I, published every
mommj. in CartoraviUe, Bartow County, Ga. t
Smith & Milam,
Proprietors, at Thw* Dollars, per an
num, strictly in advance , I'wo Dollars for
Six Month* ; »ne Dollar for Three Months.
A lvertiaaments for one month, or less time
One Dollar per square, 'of ten lines or less,)
for each insertion ; *ll other aiLerli ements
II be charged Fifty per cent on old prices.
JERE A. HOY/ARD,
attorney ano counsellor at law.
w. H. PRITCHETT,
Attorney at Law.
I Xlt\C'i’lCES I. iw in all the courts of the
Cherokee circuit and counties adjoining
Barlow. Jiin !L.
THOMAS W. MILNER,
Attorney at Law,
Will at end promptly to business entrusted ,
to his care. Oct. 5 wly |
Isi os. n DODD,
Attorney at Law
and COUNTY COURT SOLICITOR.
Will (five particular attention to the
collection of claims.
.1.» h n V. Branson,
ATTORNEY & COUNSELLOR AT LAW,
LAW in the several conn
l lies of the Cherokee Circuit, al-o, PolK,
HwriUou an l Fioyd c .umies, Prompt at
tention given to business, Nov. ‘23. ly
(Professional cards $ ‘ 0 cash perannuni.j
JOHN W. WOFFORD.
Attorney at Law,
Also. FIRE INSURANCE AGENT.
present* the best Northern and
Southern Companies. Can br* found
at the law office ol Wofford & Parrott
April 10, 18GG.
JONES & MALTBIE,
ATTORNtYS AT LAW.
Wiu, attend promptly to all lmsi less en
trusted to their cave. Will pract ce in
the O mrt ,of law ... .'qt.S*y r. the Uhc-oUv
-mt Special utte ition given to the codec
ton of Cairns. Jan. 1.1860. ly
ohn J‘ Jones. R' Maltlne.
~JONE'S * M ALTBIE.
Ri;t j, ESTATE M«E\'TS,
We a e au'h.ri r.e.l to I, H..U l.*vc on hand «evera)
11 .,| ..,t . it .1,.. lumcrou-. hu l.noatoUto the
v,. of . ote svd e. Also Seven! plxtltati >ns> of van
.la H, i vreou tv. Panlee denru.K •«> ba or
*• | v, (,1 . w.-il t>Kvs a* a cud. AI n > oumucalioni
promp ly xnswererl J uiv H
Surgeon an *1
undersigned resprotfully otfer his pro
fessional services to the ctizens of ( ar
and vicinity. He is prepared
to do nil kinds of work belonging
t > his profession. ” N<>,ts
4)11. T. F- JONES,
ifTM F, NPFI R Sh : « professional services to the
1 citi/. ns ol KINGSTON and vicinity, and
■respectfully solicits aportion oi their patronage.
DR. HUGH A. BLAIR,
Physician and surgeon,
■p TP p ROT FULLY tender* h • professional services to
ry Office t h'« >-c»t<ience, on Main St., l -, te resi
dence of vr. V M*r»h. Jun, ‘ 2l -
D«. O. PIXHEUTOX,
Tenders hi* professional stvlcs to the cl tens of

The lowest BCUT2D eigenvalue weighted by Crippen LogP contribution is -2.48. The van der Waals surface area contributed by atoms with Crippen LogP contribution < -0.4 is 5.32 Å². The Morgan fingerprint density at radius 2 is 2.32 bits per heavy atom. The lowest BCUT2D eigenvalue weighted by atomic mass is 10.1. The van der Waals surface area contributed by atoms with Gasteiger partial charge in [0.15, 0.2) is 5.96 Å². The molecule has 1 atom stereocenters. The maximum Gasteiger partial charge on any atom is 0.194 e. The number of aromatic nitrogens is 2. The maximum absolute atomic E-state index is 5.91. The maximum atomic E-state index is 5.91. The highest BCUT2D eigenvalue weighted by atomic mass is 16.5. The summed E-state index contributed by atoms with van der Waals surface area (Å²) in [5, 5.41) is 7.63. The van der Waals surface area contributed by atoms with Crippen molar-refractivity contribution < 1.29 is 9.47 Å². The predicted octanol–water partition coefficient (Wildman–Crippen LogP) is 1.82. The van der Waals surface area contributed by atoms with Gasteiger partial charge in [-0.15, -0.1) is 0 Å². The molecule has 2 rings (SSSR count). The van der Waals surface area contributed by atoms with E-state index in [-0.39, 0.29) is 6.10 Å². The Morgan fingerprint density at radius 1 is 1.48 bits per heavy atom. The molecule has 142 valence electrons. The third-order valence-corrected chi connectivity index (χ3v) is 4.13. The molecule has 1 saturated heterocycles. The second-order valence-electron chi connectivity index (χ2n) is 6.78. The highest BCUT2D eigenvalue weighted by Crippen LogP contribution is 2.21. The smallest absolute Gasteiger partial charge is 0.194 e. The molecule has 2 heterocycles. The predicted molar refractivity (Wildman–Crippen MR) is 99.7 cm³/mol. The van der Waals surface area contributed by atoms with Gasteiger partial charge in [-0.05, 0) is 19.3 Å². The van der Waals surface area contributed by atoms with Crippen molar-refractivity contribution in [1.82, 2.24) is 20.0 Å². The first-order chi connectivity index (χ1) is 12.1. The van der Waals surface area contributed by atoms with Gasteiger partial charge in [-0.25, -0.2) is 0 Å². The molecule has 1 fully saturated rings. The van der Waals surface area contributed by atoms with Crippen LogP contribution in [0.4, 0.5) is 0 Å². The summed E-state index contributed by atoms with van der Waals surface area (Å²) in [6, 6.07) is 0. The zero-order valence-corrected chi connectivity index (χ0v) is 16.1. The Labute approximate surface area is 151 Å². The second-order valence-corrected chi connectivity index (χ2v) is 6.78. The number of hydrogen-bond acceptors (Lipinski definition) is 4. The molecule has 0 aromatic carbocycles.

C«Ttt*rsvil e and tu»r 'undlov c u try,and will »»te a
c* l* at -II hours. Office up-.t »;* in Ur <**"■««' Usy
ton’s New Brick Build! off. Jday 10. 18C*,*ly
BY ELLISON A D0333, Proprietors
f |lltlS H ruse s located iu a few steps of'he
I Railroad, where the cars atop, Passengers
laas three meals a day here. Meals prepared
a all hours. jaly 24.
S. H. Pattillo,
*tte ><l pminp'ir to the Cottt g,
*» mg ai.il vt kin* B>y’* ana Mea’- Clo hlne. |N
•Office 1 i bae room . f Blair <b brad»b»w'» store. 1A
IS prepared to execute al kinds
R ot work in the Fashionable Tail
lIL ing line with neatness and in du- , ;IJL
rabie style. Over J. Elsas <Sc Cos s store,
Cartersville. jan 25.
I. p er>*»«il t"> do all kind* of work in Brl k and
gtnne st *h rt n tire. Has on hand a fl’ « lot of newly
burned nick and i» peparel to do work upon the
xa ,»t reasot ab'e t-rm-.
Car et*vil'* OM*y 8 and. 1^67.
The Cartersville Hotel.
DR. THOMAS MILAM having
charge of this House, would bes 1 *
pleased to aciomm >date af w Board-1 -if
art with BOARD, with oa without
Lodging. Call and see him at aoce for term*
CarUrsviiia, Jaa 17.
THE CARTERSVILLE EXPRESS.
, CARTERSVILLE ADVERTISEMENTS,
J. G. Stocks,
EKSPKCTFULLV notify the Pubi c (renerall7 that
he Via* j >*t. openned ht* New and Cjinmodi
o..e LIVKKY AND i-AbK STABLE, ar.d Ins it stock
ed w.th priori horse*, hug.tes, Ac., and is prepared to
furnish those traveling Into and across the c- u try
wth sny kind >.f pirate conveyance. He is also
prep*.od to B .ard Stock In at.y quantity with comfort
able quarters and bountiful feed at reasonable r.,tes.
Block boueht and .old at his stable.. His stock ad
being f.esh and equipage tew he slitter himself with
the oellef that he can firni-h hi. customers with as
ne.t and c unplete an mit-fl’ as any like estsl. 1-hment
In Cpuer ©eoiytA'l he *sk« «o est b lsh .bisfactis
s trial CARTERSVILLE, GA.,March 2 i, 1867.
We are requested by C°l* J- G. Stock* to an
nounce 'o the public, that he has bought out
the Livery Stock of J. J. Jones Jr, and that the
two Stables will be consolidated, and that the
following list of prices will be strictly adhered
Hack horses, and driver per day *7,00
H rsc, U .tigy and Driver “ “ |5,00
H.. seAß.gry “ ‘‘ J*.™
“ “ day
Sidd e horse P* ‘ ?? ?°
•< “ •* X day tl 5d
W. L. Kirkpatrick & Cos., Druggists,
WILL keep constant on hand a well
■eecled stock of pure
DRUGS AND MEDICINES.
Patent Medicines* &c.
Jones’ Carriage Repository,
CASI• S A-HSTIIJ
By Erwin & Jones.